As we learn more and more about animal cognition, emotion and intelligence, it becomes more and more humbling to be a human animal on this planet. The more we know, the less we truly know and the more there is to know about our animal companions and pet family members. For instance, how accurate is it to say you chose your pet? Did they perhaps also choose you? What do you think? Animal communicator Shannon Cutts shares insights from her human and companion animal clients.
I saw it again today while I was driving here and there running errands.
“Who rescued who?”
Have you ever looked at your beloved animal companion and wondered the same?
I mean, just being honest here – what would your life look like, feel like, be like today if your paths had never crossed?
A few weeks ago I shared the story of how my soulbird, Pearl, and I first met. To this day – and it’s been nearly 24 years now since the day he first came home with me – it still feels like a direct experience of divine intervention.
The act of saying “yes” to that palm-sized rumpled grey feather fluff changed my life instantly and permanently.
And it was all his doing. The way he responded the moment I laid eyes on him made it clear as day he was my bird and I was his large featherless mama (and if you want to know the rest of the story I know you will love our memoir of life together, Love & Feathers).
So the question I want to ask you is, who chose who? How did you know your furry or feathered or shelled or finned companion was “the one” for you? How did your animal let you know they chose you?
The other day my mom was telling me about one of her neighbors and how he met his dog. He said he particularly wanted a male dog with a certain physical appearance. But when he went to select his puppy, this little female pup kept following him around. Everywhere he walked, she (ahem) dogged his heels!
Guess which puppy ended up coming home with Mom’s neighbor?
Or were you like me when I first met my Pearl – still heartbroken over another animal and absolutely determined never ever to get another pet companion? But…..but, but, but…..and in spite of that big stack of “buts” you made a big commitment to a new canine or feline or avian or reptilian or mammalian love that day?
They do have their ways.
When I teach animal communication, I emphasize right up front that interspecies communication is not a skill to be learned but rather an inbuilt part of our operating system to be reactivated and put to good use. Conversing across species boundaries is something all animal species do regularly – well, all except our own. But it is our birthright. It is an epically essential aspect of who we are and how we are wired. And so for most of my students, actually learning to talk to animals quickly starts to feel much more like remembering a neglected skill than learning something brand new.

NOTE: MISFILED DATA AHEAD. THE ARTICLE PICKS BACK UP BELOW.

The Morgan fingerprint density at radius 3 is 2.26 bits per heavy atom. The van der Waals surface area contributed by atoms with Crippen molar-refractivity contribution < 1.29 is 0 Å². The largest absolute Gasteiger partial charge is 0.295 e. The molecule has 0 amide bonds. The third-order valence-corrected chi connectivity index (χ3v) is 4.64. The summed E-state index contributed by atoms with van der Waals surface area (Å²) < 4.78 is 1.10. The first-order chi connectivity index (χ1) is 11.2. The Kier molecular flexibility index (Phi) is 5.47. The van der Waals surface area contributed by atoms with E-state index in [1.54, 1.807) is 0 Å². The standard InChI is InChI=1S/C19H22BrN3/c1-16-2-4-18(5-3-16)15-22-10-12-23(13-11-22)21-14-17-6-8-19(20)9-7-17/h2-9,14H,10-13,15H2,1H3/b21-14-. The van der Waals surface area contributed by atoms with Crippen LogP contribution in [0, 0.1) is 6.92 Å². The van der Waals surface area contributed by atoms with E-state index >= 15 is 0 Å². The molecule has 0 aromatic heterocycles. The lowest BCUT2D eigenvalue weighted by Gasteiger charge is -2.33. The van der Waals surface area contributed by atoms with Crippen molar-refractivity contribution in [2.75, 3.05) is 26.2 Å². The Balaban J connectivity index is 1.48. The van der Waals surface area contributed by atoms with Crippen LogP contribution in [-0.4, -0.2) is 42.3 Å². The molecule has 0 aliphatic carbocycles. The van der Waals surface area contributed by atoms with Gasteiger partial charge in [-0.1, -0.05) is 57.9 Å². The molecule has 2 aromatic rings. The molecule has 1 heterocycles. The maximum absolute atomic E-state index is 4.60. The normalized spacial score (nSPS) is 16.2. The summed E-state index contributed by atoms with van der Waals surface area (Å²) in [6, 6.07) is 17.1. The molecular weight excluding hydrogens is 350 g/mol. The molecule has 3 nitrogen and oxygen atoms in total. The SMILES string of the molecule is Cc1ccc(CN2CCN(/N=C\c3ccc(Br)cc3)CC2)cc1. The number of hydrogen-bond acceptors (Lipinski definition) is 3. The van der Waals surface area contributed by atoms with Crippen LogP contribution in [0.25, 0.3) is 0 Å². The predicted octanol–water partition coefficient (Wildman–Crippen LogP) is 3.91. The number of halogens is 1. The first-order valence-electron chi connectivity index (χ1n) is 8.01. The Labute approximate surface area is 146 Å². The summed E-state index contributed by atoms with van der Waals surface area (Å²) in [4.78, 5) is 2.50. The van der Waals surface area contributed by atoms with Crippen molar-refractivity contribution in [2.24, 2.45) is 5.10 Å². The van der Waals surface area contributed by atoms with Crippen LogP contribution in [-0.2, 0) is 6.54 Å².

Practicing animal communication is very humbling for this same reason. For once in our lives, the animals are the masters and we their apprentices. Our pets are fluent in the universal language of all species and we are standing there holding the equivalent of our little translator book or app, bumbling around and making all sorts of beginners errors.
And the animals are so very patient with us!
Because animal communication requires an awake and aware intuitive system, it is one of the fastest and best ways to realize just how much animals of other species see and hear and know about us that we are completely oblivious to. One of the things the animals know that we often don’t at first is which one of us is meant to be their person.
When I facilitate animal communication sessions for my human clients who want to call a new animal into their life or learn more about why their current animal is in their life, the animals always show me more or less the same scene.
There is kind of an old school job board – a tack board or cork board with a bunch of what look like job descriptions hanging on it. And the animals (in their spirit-side forms) are all clustered around this board, jostling to see over each other to read the job descriptions.
On each piece of paper, there is a photo of a human, a little about their personality, their strengths, their challenges, what they want and need in an animal companion.
And every time an animal finds their human, they reach up and grab that person’s job description off the board and march away with it to wherever animals go to sign up for a new incarnation.
It is pretty cool.
And it also shows me plain as day how the animals are the ones doing the choosing.
They’ve been in charge of choosing us all along.
Would you like to know how your animal knew you were “the one” for them? Are you seeking your next pet and you aren’t sure how you will recognize one another? I can help.